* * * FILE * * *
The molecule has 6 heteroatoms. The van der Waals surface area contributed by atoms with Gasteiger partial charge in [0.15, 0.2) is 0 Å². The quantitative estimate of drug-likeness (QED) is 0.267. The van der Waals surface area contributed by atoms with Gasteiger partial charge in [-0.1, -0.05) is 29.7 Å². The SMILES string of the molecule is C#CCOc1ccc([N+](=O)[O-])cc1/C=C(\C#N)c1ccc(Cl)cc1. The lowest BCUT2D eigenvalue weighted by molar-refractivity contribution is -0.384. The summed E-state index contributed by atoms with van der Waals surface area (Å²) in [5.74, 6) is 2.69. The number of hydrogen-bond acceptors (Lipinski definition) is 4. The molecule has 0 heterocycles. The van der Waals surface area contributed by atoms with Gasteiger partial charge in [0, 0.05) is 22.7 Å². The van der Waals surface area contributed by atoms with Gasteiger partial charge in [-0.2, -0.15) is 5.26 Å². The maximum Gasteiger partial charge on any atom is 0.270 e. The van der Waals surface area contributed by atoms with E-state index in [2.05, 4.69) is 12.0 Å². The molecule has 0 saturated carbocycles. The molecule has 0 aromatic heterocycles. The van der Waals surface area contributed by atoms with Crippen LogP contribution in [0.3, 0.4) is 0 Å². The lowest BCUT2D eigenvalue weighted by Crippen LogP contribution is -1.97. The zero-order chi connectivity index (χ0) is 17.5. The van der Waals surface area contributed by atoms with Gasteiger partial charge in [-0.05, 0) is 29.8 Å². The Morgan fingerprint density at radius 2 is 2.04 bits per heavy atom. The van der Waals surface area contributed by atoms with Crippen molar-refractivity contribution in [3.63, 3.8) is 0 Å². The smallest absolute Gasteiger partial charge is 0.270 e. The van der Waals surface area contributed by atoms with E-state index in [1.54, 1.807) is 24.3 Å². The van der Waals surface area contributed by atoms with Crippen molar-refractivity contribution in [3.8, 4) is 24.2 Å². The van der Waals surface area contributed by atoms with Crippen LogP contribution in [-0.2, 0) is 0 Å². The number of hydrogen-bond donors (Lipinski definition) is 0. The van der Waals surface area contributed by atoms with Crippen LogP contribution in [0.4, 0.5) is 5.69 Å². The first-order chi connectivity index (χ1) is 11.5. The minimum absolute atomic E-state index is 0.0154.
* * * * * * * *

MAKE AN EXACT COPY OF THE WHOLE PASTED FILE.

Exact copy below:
The molecule has 6 heteroatoms. The van der Waals surface area contributed by atoms with Gasteiger partial charge in [0.15, 0.2) is 0 Å². The quantitative estimate of drug-likeness (QED) is 0.267. The van der Waals surface area contributed by atoms with Gasteiger partial charge in [-0.1, -0.05) is 29.7 Å². The SMILES string of the molecule is C#CCOc1ccc([N+](=O)[O-])cc1/C=C(\C#N)c1ccc(Cl)cc1. The lowest BCUT2D eigenvalue weighted by molar-refractivity contribution is -0.384. The summed E-state index contributed by atoms with van der Waals surface area (Å²) in [5.74, 6) is 2.69. The number of hydrogen-bond acceptors (Lipinski definition) is 4. The molecule has 0 heterocycles. The van der Waals surface area contributed by atoms with Gasteiger partial charge in [0, 0.05) is 22.7 Å². The van der Waals surface area contributed by atoms with Gasteiger partial charge in [-0.2, -0.15) is 5.26 Å². The maximum Gasteiger partial charge on any atom is 0.270 e. The van der Waals surface area contributed by atoms with E-state index in [2.05, 4.69) is 12.0 Å². The molecule has 0 saturated carbocycles. The molecule has 0 aromatic heterocycles. The van der Waals surface area contributed by atoms with Crippen LogP contribution in [0.3, 0.4) is 0 Å². The lowest BCUT2D eigenvalue weighted by Crippen LogP contribution is -1.97. The zero-order chi connectivity index (χ0) is 17.5. The van der Waals surface area contributed by atoms with Gasteiger partial charge in [-0.05, 0) is 29.8 Å². The Morgan fingerprint density at radius 2 is 2.04 bits per heavy atom. The van der Waals surface area contributed by atoms with Crippen molar-refractivity contribution in [3.63, 3.8) is 0 Å². The smallest absolute Gasteiger partial charge is 0.270 e. The van der Waals surface area contributed by atoms with E-state index in [1.54, 1.807) is 24.3 Å². The van der Waals surface area contributed by atoms with Crippen molar-refractivity contribution in [3.8, 4) is 24.2 Å². The van der Waals surface area contributed by atoms with Crippen LogP contribution in [-0.2, 0) is 0 Å². The number of hydrogen-bond donors (Lipinski definition) is 0. The van der Waals surface area contributed by atoms with Crippen LogP contribution in [0.4, 0.5) is 5.69 Å². The first-order chi connectivity index (χ1) is 11.5. The minimum absolute atomic E-state index is 0.0154.